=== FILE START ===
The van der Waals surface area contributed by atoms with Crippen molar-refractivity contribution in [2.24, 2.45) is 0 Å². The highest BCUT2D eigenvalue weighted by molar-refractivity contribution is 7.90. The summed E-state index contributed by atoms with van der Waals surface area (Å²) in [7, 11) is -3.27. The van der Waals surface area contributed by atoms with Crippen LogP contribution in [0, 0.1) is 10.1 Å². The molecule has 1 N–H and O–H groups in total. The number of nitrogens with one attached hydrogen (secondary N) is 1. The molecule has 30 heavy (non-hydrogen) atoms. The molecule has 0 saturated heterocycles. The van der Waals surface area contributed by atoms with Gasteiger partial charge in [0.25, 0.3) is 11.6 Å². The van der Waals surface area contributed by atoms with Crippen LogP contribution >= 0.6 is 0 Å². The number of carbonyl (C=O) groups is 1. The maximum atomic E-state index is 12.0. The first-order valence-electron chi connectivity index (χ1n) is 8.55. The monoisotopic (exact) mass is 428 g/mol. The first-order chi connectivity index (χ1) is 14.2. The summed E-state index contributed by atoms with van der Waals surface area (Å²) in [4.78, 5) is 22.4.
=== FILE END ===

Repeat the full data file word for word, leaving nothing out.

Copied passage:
The van der Waals surface area contributed by atoms with Crippen molar-refractivity contribution in [2.24, 2.45) is 0 Å². The highest BCUT2D eigenvalue weighted by molar-refractivity contribution is 7.90. The summed E-state index contributed by atoms with van der Waals surface area (Å²) in [7, 11) is -3.27. The van der Waals surface area contributed by atoms with Crippen LogP contribution in [0, 0.1) is 10.1 Å². The molecule has 1 N–H and O–H groups in total. The number of nitrogens with one attached hydrogen (secondary N) is 1. The molecule has 30 heavy (non-hydrogen) atoms. The molecule has 0 saturated heterocycles. The van der Waals surface area contributed by atoms with Gasteiger partial charge in [0.25, 0.3) is 11.6 Å². The van der Waals surface area contributed by atoms with Crippen LogP contribution >= 0.6 is 0 Å². The number of carbonyl (C=O) groups is 1. The maximum atomic E-state index is 12.0. The first-order valence-electron chi connectivity index (χ1n) is 8.55. The monoisotopic (exact) mass is 428 g/mol. The first-order chi connectivity index (χ1) is 14.2. The summed E-state index contributed by atoms with van der Waals surface area (Å²) in [4.78, 5) is 22.4.